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Effective or Wise?

Teaching and the Meaning of Professional Dispositions in Education

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Edited By Julie A. Gorlewski, David A. Gorlewski, Jed Hopkins and Brad J. Porfilio

In our work as educators, we all aspire to be effective. We also aspire to be wise. If teachers are to represent and advocate for education, we must become the stewards of a discourse that nurtures education’s possibilities. This book explores how teacher dispositions are defined, developed, cultivated, and assessed. The authors in the volume consider the various and interconnected ways in which educators’ values, beliefs, attitudes, and behaviors are performed and how these performances affect experiences and practices of learning. This text investigates complex questions, such as: How should teachers be? and Who should decide how teachers should be? In different ways, all the chapters in this book invite us into the work of reinvigorating educational discourse. The contributors contradict the idea that wisdom is the province of the lone genius who possesses knowledge that is obscure to the majority. Instead, they ask us all to participate in the necessarily collaborative endeavor of discourse stewardship in – as grand as it may sound – the pursuit of wisdom.
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Chapter Seven: The Big “O”: Occupying against Reductionism in Education Using Small and Sustained Actions

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CHAPTER SEVEN

The Big “O”

Occupying against Reductionism in Education Using Small and Sustained Actions

BARBARA ROSE



INTRODUCTION

In the United States, we have seen many examples of mobilizing for change, including the formation of workers’ unions and the battle for civil rights for many groups. The phrase “Occupy movements” became common vernacular in 2011 with Occupy Wall Street, which was inspired in part by the Arab Spring protests. The phrase has increasingly been applied to various protests against inequality around the world, generating a shared organizing concept for discussion and action. The website Occupy Together (www.occupytogether.org) is one example of a discussion forum for Occupy movements; it includes the goals to “resist,” “restructure,” and “remix” as a process for work to make fundamental changes in institutions and systems of inequity. The voices of scholars, politicians, and celebrities further demonstrate the robustness of Occupy movements as an organizing concept. Cornel West, for example, noted the connections between change process and democracy, calling the Occupy movement a “democratic awakening” (Quinn, 2012).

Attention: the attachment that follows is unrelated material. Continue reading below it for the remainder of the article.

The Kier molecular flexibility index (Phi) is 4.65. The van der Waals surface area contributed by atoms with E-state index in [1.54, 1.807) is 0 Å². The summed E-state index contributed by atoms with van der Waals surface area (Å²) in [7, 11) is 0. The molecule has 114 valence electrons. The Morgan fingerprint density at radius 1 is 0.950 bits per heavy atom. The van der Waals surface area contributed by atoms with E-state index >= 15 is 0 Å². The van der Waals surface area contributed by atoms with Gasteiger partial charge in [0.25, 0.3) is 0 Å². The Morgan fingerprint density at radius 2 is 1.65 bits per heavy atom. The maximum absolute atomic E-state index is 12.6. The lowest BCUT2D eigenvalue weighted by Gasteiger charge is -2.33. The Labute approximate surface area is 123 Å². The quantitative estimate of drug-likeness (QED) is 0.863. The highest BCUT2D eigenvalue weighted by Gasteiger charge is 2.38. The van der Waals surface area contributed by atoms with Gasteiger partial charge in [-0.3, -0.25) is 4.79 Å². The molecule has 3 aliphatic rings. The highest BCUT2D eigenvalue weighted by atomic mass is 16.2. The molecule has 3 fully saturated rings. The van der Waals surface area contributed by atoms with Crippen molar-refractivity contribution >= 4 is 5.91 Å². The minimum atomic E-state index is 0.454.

Education is a major institutional system in the United States, and is historically based on the idea of building citizens for a democratic society. While that idea raises questions such as “Who is allowed to participate in that democracy and who isn’t?” there is very little doubt that increasingly the democracy of schools is no longer within the hands of teachers, students, families,...

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